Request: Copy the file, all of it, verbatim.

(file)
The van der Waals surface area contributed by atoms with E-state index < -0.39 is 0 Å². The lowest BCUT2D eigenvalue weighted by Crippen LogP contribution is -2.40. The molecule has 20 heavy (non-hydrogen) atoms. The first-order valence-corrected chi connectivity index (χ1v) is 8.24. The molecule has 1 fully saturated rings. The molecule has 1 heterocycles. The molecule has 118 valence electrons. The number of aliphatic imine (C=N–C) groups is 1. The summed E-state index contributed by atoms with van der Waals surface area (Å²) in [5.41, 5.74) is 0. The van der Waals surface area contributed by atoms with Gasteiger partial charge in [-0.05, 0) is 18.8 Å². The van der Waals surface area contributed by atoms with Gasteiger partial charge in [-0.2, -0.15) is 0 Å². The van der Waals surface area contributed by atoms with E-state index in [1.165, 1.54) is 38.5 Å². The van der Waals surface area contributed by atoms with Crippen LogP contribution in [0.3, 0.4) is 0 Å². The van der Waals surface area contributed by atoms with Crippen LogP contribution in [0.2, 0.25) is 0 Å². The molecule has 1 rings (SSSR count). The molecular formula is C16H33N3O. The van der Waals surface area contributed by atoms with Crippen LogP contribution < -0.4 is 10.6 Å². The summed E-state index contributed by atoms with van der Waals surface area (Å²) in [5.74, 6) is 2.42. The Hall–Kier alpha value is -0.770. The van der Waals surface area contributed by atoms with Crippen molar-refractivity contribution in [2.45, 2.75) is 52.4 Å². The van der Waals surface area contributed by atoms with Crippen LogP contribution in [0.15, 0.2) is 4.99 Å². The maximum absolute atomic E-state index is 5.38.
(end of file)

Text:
The van der Waals surface area contributed by atoms with E-state index < -0.39 is 0 Å². The lowest BCUT2D eigenvalue weighted by Crippen LogP contribution is -2.40. The molecule has 20 heavy (non-hydrogen) atoms. The first-order valence-corrected chi connectivity index (χ1v) is 8.24. The molecule has 1 fully saturated rings. The molecule has 1 heterocycles. The molecule has 118 valence electrons. The number of aliphatic imine (C=N–C) groups is 1. The summed E-state index contributed by atoms with van der Waals surface area (Å²) in [5.41, 5.74) is 0. The van der Waals surface area contributed by atoms with Gasteiger partial charge in [-0.05, 0) is 18.8 Å². The van der Waals surface area contributed by atoms with Gasteiger partial charge in [-0.2, -0.15) is 0 Å². The van der Waals surface area contributed by atoms with E-state index in [1.165, 1.54) is 38.5 Å². The van der Waals surface area contributed by atoms with Crippen LogP contribution in [0.3, 0.4) is 0 Å². The van der Waals surface area contributed by atoms with Crippen LogP contribution in [0.2, 0.25) is 0 Å². The molecule has 1 rings (SSSR count). The molecular formula is C16H33N3O. The van der Waals surface area contributed by atoms with Crippen LogP contribution < -0.4 is 10.6 Å². The summed E-state index contributed by atoms with van der Waals surface area (Å²) in [5.74, 6) is 2.42. The Hall–Kier alpha value is -0.770. The van der Waals surface area contributed by atoms with Crippen molar-refractivity contribution in [2.45, 2.75) is 52.4 Å². The van der Waals surface area contributed by atoms with Crippen LogP contribution in [0.15, 0.2) is 4.99 Å². The maximum absolute atomic E-state index is 5.38.